Such a Turkey

Today has been a long day. One of those days. Nolan has been pushing nearly every limit known to man. All. Day. Long.

Fortunately, bedtime is coming very soon. Hopefully tomorrow will be a more cooperative day!

I may not get much of a chance to update in the coming week, because we have a few appointments in different cities (and three different states). Tomorrow (on Labor Day), we have an appointment with the sleep clinic in the fabulous city of Dunkirk, NY. This is the closest doctor to our house (45 minutes away), but I am a tad concerned that they scheduled the appointment on a holiday. I will definitely call before we take the drive up there!

On Tuesday, we have our appointment with the geneticist at the Cleveland Clinic (in Cleveland, of course). I'm not sure what to expect from the appointment, but we are hoping for some direction, at least. And for some insight into some of Nolan's fatigue and stomach issues, which constantly plague us.

Fatigue, Nolan-Style

Wednesday is free of doctors, but Nolan has his speech-language-pathologist in his classroom and will return to school for the first time in four days. He also has his Teacher of the Deaf (TOD) coming in the afternoon.

Thursday is a visit to the Pediatric Ophthalmologist (PO) in Erie, PA. This is the appointment that will dictate whether or not we have to patch Nolan's good eye.

On Friday, the kids *just* have school and I think I may take a long nap.

Thank goodness for weekends!

Saturday, September 3, 2011

Fall Down Go Boom

Nolan decided to take a trip into the TV stand on Friday. I could tell the gouge was deep enough to require attention, so I bundled him off to the pediatrician. Fortunately, the cut was on the forehead and they could glue it back together.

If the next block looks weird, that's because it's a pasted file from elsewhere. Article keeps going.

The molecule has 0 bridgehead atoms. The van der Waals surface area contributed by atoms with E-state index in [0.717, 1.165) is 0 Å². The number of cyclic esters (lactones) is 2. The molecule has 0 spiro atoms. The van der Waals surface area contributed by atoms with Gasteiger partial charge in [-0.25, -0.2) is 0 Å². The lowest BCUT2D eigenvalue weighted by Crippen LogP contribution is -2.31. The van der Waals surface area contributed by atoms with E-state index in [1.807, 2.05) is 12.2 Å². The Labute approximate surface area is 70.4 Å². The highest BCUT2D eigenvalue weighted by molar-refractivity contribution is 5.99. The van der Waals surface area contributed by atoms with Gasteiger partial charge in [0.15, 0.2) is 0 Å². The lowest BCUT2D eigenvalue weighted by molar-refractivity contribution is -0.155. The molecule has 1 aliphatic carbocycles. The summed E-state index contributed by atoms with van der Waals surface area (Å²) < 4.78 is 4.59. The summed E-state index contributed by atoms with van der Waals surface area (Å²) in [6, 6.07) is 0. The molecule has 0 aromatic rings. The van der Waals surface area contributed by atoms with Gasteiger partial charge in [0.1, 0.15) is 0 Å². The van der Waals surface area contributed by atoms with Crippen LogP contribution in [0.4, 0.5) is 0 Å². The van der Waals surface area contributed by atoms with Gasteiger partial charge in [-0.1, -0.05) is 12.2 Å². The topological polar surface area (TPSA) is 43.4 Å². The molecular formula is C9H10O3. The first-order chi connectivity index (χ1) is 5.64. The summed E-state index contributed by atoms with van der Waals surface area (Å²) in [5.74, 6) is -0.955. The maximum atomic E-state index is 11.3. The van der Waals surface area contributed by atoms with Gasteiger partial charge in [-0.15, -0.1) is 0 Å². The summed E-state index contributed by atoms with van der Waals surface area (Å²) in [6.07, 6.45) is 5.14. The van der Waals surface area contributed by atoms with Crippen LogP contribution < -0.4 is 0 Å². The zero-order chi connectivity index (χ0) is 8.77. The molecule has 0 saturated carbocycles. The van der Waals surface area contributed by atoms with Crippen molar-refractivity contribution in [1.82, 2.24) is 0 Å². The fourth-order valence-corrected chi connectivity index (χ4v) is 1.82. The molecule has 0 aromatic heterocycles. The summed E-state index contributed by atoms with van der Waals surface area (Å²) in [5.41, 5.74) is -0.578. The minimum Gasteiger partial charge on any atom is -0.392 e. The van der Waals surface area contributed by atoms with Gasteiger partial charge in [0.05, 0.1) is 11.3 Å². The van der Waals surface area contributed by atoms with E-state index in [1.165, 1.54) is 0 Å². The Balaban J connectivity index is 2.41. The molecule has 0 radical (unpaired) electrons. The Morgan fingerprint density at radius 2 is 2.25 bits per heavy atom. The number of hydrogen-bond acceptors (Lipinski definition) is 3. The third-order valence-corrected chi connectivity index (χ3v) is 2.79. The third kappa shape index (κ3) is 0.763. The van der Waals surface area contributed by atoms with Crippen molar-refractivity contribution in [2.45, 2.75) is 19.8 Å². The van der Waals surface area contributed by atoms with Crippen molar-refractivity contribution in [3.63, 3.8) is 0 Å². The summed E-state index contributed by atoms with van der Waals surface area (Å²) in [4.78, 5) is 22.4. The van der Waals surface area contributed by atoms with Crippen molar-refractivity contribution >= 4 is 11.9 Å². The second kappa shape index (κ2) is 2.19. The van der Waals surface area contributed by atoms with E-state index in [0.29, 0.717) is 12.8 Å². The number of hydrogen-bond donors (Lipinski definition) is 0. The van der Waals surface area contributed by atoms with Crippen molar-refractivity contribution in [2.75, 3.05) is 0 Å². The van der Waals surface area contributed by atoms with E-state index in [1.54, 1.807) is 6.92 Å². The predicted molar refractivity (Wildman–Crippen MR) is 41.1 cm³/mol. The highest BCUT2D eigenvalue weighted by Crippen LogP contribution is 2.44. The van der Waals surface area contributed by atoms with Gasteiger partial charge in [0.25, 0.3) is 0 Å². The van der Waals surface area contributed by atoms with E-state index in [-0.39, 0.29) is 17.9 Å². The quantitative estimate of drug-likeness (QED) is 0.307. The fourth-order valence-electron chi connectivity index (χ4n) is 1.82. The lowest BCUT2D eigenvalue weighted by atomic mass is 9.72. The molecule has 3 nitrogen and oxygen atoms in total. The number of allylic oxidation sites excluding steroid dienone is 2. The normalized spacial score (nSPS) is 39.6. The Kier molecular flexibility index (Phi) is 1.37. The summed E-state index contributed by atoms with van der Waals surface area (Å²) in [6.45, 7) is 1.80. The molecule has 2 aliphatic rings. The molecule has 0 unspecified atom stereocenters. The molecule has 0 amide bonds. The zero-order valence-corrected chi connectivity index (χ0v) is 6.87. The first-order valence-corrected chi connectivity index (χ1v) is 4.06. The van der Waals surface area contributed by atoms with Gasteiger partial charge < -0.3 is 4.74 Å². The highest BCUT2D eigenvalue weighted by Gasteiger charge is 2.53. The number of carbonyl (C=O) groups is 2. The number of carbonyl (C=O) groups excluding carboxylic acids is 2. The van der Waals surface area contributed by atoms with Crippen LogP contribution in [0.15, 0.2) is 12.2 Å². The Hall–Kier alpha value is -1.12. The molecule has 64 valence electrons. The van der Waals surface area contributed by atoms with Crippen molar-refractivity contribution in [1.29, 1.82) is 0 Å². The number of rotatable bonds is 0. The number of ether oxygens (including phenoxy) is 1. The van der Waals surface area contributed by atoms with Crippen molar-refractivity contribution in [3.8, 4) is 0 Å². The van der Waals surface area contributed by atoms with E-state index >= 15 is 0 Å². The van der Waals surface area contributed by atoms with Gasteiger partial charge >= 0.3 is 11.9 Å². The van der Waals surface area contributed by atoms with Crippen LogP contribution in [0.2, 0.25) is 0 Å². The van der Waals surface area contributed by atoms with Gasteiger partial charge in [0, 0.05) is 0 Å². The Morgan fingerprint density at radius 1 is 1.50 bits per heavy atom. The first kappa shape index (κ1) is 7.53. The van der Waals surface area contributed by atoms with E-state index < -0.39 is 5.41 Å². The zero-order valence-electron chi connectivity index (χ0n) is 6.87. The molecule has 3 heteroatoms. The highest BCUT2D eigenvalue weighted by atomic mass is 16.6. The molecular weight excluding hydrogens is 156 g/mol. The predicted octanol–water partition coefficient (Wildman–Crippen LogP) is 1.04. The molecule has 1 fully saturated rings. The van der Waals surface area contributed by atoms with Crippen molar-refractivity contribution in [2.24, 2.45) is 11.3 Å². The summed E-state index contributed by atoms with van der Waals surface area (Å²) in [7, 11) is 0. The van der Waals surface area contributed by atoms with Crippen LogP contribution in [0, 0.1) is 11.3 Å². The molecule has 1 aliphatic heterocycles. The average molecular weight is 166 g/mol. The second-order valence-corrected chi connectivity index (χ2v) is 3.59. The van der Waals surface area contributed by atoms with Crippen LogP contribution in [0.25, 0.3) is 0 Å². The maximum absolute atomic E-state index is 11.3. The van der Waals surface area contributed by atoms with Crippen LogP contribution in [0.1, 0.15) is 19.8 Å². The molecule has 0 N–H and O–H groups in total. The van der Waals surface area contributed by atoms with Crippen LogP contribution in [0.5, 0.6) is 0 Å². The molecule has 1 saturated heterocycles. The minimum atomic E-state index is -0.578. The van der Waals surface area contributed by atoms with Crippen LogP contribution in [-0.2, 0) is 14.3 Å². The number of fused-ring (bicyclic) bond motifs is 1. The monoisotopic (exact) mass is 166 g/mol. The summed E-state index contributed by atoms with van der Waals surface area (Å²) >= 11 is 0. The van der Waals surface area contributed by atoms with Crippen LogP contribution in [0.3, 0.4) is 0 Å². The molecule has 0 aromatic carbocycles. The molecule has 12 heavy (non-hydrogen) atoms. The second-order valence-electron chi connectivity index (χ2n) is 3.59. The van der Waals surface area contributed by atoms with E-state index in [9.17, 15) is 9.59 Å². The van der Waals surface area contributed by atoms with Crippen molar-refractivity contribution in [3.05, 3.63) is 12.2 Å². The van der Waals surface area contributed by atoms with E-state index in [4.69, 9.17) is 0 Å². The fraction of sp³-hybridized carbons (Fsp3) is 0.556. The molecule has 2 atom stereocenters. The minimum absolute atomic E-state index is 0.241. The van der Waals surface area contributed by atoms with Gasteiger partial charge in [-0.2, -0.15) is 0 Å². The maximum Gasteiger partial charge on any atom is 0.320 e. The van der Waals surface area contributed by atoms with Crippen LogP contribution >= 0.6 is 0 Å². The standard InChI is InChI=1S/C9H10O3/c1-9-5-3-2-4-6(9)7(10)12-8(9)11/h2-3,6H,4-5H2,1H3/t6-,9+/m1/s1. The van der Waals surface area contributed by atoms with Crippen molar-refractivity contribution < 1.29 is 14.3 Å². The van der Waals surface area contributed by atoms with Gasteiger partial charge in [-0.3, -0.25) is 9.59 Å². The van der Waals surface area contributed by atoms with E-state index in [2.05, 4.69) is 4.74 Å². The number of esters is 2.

I am SO very glad for modern medical inventions. The glue was SO much less stressful than stitches: no shots, no need to come back to have the stitches removed. A few passes with a tube of medical-grade super glue, and our boy was patched up quite nicely. The cut looks MUCH smaller now that it is glued together (it was about 1/4" wide when we went in), and it should heal nicely with only a small scar.

The glue should come off in about 7 days, and he'll be good to go. He still wasn't a happy camper about the whole thing, but I was just grateful we didn't have to hold him down for stitches!

Nolan has been falling a lot lately, and complaining that his glasses are blurry. This is mildly concerning to me since:

1) His glasses are clean.
2) His vision went from normal to amblyopia in the space of 1 year. He has a history of rapidly changing vision... so it isn't out of the range of possibility that he's having issues because of his eyes.

We have an ophthalmology appointment on Thursday, so hopefully we can rule vision out as a cause to his recent clumsiness. Hopefully it is just "normal" incoordination, though!

Of course, Nolan is forever coming up with new ideas, and his latest is the glasses-as-money-holder. He's been walking around with coins stashed in his glasses ("for the library parking meters"). Fortunately, we've been able to convince him that his pockets are a better location for his spare change!

An excellent place to store spare coins

Friday, September 2, 2011

Honestly, It Couldn't Get Any Better

I am so very glad we live in our specific school district. The Universal Pre-K program at our school is simply fantastic. Nolan's teacher is beyond fantastic. Things are just going beautifully at school.

Nolan's teacher sends home a letter at the end of each week, detailing what they learned and what they are going to learn the following week. This is vital information for us - and for Nolan's Teacher of the Deaf (TOD) and Speech Language Pathologist (SLP) - because it allows us to pre-teach some material and vocabulary.

This week, Nolan's class:

  • Read stories about starting school
  • Sang familiar songs (like Twinkle Twinkle and the Wheels on the Bus)
  • Met the classroom puppet (dubbed Lola the Lamb)
  • Talked about the calendar and weather at circle time
  • Explored the classroom and played at centers
  • Practiced walking in a line
  • Practiced fire drill procedures.
Honestly, this is so wonderful. The kids are familiarizing themselves with the routine, and reinforcing the concepts by helping Lola the Lamb prepare for Pre-Kindergarten. They are practicing fire drill routines so that no one freaks out and screams like a banshee everyone knows what to do when the alarm goes off.